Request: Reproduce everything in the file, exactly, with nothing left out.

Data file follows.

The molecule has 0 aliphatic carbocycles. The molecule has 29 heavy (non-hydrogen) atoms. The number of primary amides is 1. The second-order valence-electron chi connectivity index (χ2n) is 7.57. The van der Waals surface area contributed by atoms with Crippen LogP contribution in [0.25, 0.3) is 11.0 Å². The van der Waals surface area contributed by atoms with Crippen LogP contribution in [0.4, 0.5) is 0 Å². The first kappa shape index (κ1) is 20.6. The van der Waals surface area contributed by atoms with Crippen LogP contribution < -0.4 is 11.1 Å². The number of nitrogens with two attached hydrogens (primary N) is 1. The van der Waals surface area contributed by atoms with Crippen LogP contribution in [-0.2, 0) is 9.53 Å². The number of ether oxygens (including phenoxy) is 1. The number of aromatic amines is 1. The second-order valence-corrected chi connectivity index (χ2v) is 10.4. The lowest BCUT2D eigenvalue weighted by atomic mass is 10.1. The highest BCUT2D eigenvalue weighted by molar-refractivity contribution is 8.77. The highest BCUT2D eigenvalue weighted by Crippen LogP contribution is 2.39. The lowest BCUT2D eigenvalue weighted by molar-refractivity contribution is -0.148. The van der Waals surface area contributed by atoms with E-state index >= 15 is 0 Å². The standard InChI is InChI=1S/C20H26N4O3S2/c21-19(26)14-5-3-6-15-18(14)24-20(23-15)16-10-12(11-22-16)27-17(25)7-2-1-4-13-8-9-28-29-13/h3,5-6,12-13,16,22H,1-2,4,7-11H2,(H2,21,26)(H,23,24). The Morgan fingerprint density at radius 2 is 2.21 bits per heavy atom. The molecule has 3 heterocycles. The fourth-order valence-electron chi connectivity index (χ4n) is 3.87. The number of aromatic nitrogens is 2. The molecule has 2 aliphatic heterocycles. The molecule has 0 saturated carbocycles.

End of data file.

The molecule has 0 aliphatic carbocycles. The molecule has 29 heavy (non-hydrogen) atoms. The number of primary amides is 1. The second-order valence-electron chi connectivity index (χ2n) is 7.57. The van der Waals surface area contributed by atoms with Crippen LogP contribution in [0.25, 0.3) is 11.0 Å². The van der Waals surface area contributed by atoms with Crippen LogP contribution in [0.4, 0.5) is 0 Å². The first kappa shape index (κ1) is 20.6. The van der Waals surface area contributed by atoms with Crippen LogP contribution < -0.4 is 11.1 Å². The number of nitrogens with two attached hydrogens (primary N) is 1. The van der Waals surface area contributed by atoms with Crippen LogP contribution in [-0.2, 0) is 9.53 Å². The number of ether oxygens (including phenoxy) is 1. The number of aromatic amines is 1. The second-order valence-corrected chi connectivity index (χ2v) is 10.4. The lowest BCUT2D eigenvalue weighted by atomic mass is 10.1. The highest BCUT2D eigenvalue weighted by molar-refractivity contribution is 8.77. The highest BCUT2D eigenvalue weighted by Crippen LogP contribution is 2.39. The lowest BCUT2D eigenvalue weighted by molar-refractivity contribution is -0.148. The van der Waals surface area contributed by atoms with E-state index >= 15 is 0 Å². The standard InChI is InChI=1S/C20H26N4O3S2/c21-19(26)14-5-3-6-15-18(14)24-20(23-15)16-10-12(11-22-16)27-17(25)7-2-1-4-13-8-9-28-29-13/h3,5-6,12-13,16,22H,1-2,4,7-11H2,(H2,21,26)(H,23,24). The Morgan fingerprint density at radius 2 is 2.21 bits per heavy atom. The molecule has 3 heterocycles. The fourth-order valence-electron chi connectivity index (χ4n) is 3.87. The number of aromatic nitrogens is 2. The molecule has 2 aliphatic heterocycles. The molecule has 0 saturated carbocycles.